It’s clear that over the past few days touring together, Ray, Sam and Fraser have all gained a real musical camaraderie. In all three sets they share a lot of in-jokes, with Fraser referring to Sam and Ray as ‘fishrocket’ (Sam and Ray… Salmon Ray… Teenage Bottlerocket… geddit?), Sam telling us about a game they’d played to wish ‘happy Valentine’s day’ to as many toddlers as possible, and Ray joking about British past-times, saying he’s ‘gutted he’s never been dogging.’ Apparently, ‘gutted’ is just as English a term as ‘dogging’!
Ray Carlisle, better known as Ray Rocket, best known as the frontman of power pop punks Teenage Bottlerocket, has been billed as playing solo but he brings Fraser on to play the whole set with him. Apparently they played two songs together the night before in Bristol and it worked, so they decided to build on it. Their dynamic works really well and Fraser’s harmonies and guitar add a lot to the sound, plus a plethora of opportunities for jokes and amusing ‘Ramones’ intros. One of the most precious things about live music are the occasions when you know you’re getting a unique experience – something which will never happen again. This is one of those times; I know I’m witnessing something special.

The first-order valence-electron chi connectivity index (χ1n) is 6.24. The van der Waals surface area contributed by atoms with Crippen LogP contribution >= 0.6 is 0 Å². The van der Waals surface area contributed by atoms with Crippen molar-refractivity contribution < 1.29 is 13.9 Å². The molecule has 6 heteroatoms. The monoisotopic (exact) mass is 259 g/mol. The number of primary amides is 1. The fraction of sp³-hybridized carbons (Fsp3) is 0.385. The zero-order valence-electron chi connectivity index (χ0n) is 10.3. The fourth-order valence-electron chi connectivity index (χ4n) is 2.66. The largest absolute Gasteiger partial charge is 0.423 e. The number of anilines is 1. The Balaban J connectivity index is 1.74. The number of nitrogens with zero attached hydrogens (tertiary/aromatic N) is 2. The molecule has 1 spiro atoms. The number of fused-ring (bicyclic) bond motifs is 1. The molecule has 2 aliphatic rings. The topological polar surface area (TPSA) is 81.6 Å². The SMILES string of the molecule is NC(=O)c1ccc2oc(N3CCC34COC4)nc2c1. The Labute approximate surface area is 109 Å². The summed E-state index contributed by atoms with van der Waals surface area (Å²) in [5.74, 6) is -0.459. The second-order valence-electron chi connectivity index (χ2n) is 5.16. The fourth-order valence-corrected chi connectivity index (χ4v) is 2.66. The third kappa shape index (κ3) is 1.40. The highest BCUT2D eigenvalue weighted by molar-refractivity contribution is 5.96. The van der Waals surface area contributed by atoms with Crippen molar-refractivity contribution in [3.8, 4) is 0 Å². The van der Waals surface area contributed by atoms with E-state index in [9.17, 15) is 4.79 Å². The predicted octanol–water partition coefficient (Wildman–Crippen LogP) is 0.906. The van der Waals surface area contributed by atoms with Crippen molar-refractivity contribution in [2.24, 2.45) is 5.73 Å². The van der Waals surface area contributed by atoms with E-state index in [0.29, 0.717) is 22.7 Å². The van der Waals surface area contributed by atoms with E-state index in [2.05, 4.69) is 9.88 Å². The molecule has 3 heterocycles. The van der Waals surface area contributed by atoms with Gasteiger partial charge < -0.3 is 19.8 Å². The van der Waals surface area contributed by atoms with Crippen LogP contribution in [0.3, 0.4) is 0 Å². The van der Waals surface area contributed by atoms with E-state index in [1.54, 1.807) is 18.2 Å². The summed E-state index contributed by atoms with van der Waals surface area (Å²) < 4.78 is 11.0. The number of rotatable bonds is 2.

Ray Rocket opens the set by saying they’re, “Stoking it like fucking Hetfield up here, dawg,” bringing his Wyoming background into immediate relief. They start by playing his solo hit Do You Wanna Go To Tijuana and go on to play a range of solo songs, Teenage Bottlerocket tunes and select covers. Highlights include TBR track Without You, a slow, heartfelt cover of Ramones’ classic Pet Sematary and a big sing-along for Nothing Else Matters.
Ray tells us that their plan is to go from rad to sad with every song, to keep us on our toes. Easily the top song of the set is one that was unplanned – an audience member had made a passionate request for Ray to play Maverick. The guy who asked for it looks so unbelievably happy when Ray plays it and everyone sings along, it’s quite touching. It’s so quiet in the room that he’s even able to say thank you. Even more heart-wrenching is Ray’s tale about his brother Brandon (who drummed in TBR and unfortunately passed away in 2015). He tells us a joke that finishes on choked-back tears: as twins Ray would pretend to be Brandon and vice versa, something which he once wrote a nonsensical chorus about. Now that Brandon has passed away the lyrics, “For the first time I can’t see you, I can’t be you,” finally make sense. It’s a deeply emotional, touching and beautiful moment, lightened by a reference to phantom twin boners. Frankly, I’m grateful that Ray’s willing to share these moments with us.
Everything is slower and more stripped back than Ray’s full-band material but it still holds the bright, fun element that is everyone’s favourite thing about Teenage Bottlerocket. It’s a great set to end a fun and intimate evening.
P.S. We discussed this gig and the following show in London on Episode of the Shout Louder podcast! Have a listen here, or over at Soundcloud:
Review by Sarah Williams.